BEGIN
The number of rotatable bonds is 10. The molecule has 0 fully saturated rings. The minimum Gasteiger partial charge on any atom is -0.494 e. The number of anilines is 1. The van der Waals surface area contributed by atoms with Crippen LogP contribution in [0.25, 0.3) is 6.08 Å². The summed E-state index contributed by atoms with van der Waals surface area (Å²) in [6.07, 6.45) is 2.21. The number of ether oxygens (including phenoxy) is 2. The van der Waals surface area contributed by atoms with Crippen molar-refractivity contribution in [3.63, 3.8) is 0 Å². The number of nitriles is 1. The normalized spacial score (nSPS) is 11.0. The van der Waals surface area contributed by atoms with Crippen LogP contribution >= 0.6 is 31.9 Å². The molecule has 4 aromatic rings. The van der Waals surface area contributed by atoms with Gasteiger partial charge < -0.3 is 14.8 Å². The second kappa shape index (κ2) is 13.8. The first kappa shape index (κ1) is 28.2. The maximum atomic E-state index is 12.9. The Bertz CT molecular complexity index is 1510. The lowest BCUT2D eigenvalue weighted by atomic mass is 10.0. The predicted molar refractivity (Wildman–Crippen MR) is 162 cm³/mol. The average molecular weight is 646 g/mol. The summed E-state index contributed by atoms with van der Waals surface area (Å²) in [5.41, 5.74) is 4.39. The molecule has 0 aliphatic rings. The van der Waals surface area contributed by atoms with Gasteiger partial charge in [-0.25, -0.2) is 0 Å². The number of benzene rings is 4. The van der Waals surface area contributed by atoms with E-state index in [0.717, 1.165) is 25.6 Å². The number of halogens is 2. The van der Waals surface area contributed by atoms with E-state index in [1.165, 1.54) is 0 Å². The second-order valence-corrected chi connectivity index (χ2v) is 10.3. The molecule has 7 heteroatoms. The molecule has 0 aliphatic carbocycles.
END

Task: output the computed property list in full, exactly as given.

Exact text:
The number of rotatable bonds is 10. The molecule has 0 fully saturated rings. The minimum Gasteiger partial charge on any atom is -0.494 e. The number of anilines is 1. The van der Waals surface area contributed by atoms with Crippen LogP contribution in [0.25, 0.3) is 6.08 Å². The summed E-state index contributed by atoms with van der Waals surface area (Å²) in [6.07, 6.45) is 2.21. The number of ether oxygens (including phenoxy) is 2. The van der Waals surface area contributed by atoms with Crippen molar-refractivity contribution in [3.63, 3.8) is 0 Å². The number of nitriles is 1. The normalized spacial score (nSPS) is 11.0. The van der Waals surface area contributed by atoms with Crippen LogP contribution >= 0.6 is 31.9 Å². The molecule has 4 aromatic rings. The van der Waals surface area contributed by atoms with Gasteiger partial charge < -0.3 is 14.8 Å². The second kappa shape index (κ2) is 13.8. The first kappa shape index (κ1) is 28.2. The maximum atomic E-state index is 12.9. The Bertz CT molecular complexity index is 1510. The lowest BCUT2D eigenvalue weighted by atomic mass is 10.0. The predicted molar refractivity (Wildman–Crippen MR) is 162 cm³/mol. The average molecular weight is 646 g/mol. The summed E-state index contributed by atoms with van der Waals surface area (Å²) in [5.41, 5.74) is 4.39. The molecule has 0 aliphatic rings. The van der Waals surface area contributed by atoms with Gasteiger partial charge in [-0.25, -0.2) is 0 Å². The number of benzene rings is 4. The van der Waals surface area contributed by atoms with E-state index in [0.717, 1.165) is 25.6 Å². The number of halogens is 2. The van der Waals surface area contributed by atoms with E-state index in [1.165, 1.54) is 0 Å². The second-order valence-corrected chi connectivity index (χ2v) is 10.3. The molecule has 7 heteroatoms. The molecule has 0 aliphatic carbocycles.